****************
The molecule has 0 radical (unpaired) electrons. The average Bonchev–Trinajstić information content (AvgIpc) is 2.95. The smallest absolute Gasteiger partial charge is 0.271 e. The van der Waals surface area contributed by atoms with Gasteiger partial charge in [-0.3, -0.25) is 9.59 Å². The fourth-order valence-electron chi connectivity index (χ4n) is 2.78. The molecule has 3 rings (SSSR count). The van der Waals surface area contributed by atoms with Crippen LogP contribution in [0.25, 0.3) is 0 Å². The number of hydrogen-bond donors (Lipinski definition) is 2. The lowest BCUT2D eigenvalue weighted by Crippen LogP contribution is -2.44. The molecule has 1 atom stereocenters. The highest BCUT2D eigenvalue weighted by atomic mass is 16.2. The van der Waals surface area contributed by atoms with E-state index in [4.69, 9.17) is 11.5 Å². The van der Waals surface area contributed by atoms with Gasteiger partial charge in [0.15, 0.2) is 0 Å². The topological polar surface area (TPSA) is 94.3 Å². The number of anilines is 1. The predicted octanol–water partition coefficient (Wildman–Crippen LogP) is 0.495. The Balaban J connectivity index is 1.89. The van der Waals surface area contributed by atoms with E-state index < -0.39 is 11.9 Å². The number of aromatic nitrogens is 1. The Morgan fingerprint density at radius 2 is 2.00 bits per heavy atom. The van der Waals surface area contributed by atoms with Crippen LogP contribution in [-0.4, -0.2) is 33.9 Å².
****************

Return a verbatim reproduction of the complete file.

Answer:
The molecule has 0 radical (unpaired) electrons. The average Bonchev–Trinajstić information content (AvgIpc) is 2.95. The smallest absolute Gasteiger partial charge is 0.271 e. The van der Waals surface area contributed by atoms with Gasteiger partial charge in [-0.3, -0.25) is 9.59 Å². The fourth-order valence-electron chi connectivity index (χ4n) is 2.78. The molecule has 3 rings (SSSR count). The van der Waals surface area contributed by atoms with Crippen LogP contribution in [0.25, 0.3) is 0 Å². The number of hydrogen-bond donors (Lipinski definition) is 2. The lowest BCUT2D eigenvalue weighted by Crippen LogP contribution is -2.44. The molecule has 1 atom stereocenters. The highest BCUT2D eigenvalue weighted by atomic mass is 16.2. The van der Waals surface area contributed by atoms with E-state index in [4.69, 9.17) is 11.5 Å². The van der Waals surface area contributed by atoms with Gasteiger partial charge in [0.15, 0.2) is 0 Å². The topological polar surface area (TPSA) is 94.3 Å². The number of anilines is 1. The predicted octanol–water partition coefficient (Wildman–Crippen LogP) is 0.495. The Balaban J connectivity index is 1.89. The van der Waals surface area contributed by atoms with E-state index < -0.39 is 11.9 Å². The number of aromatic nitrogens is 1. The Morgan fingerprint density at radius 2 is 2.00 bits per heavy atom. The van der Waals surface area contributed by atoms with Crippen LogP contribution in [-0.4, -0.2) is 33.9 Å².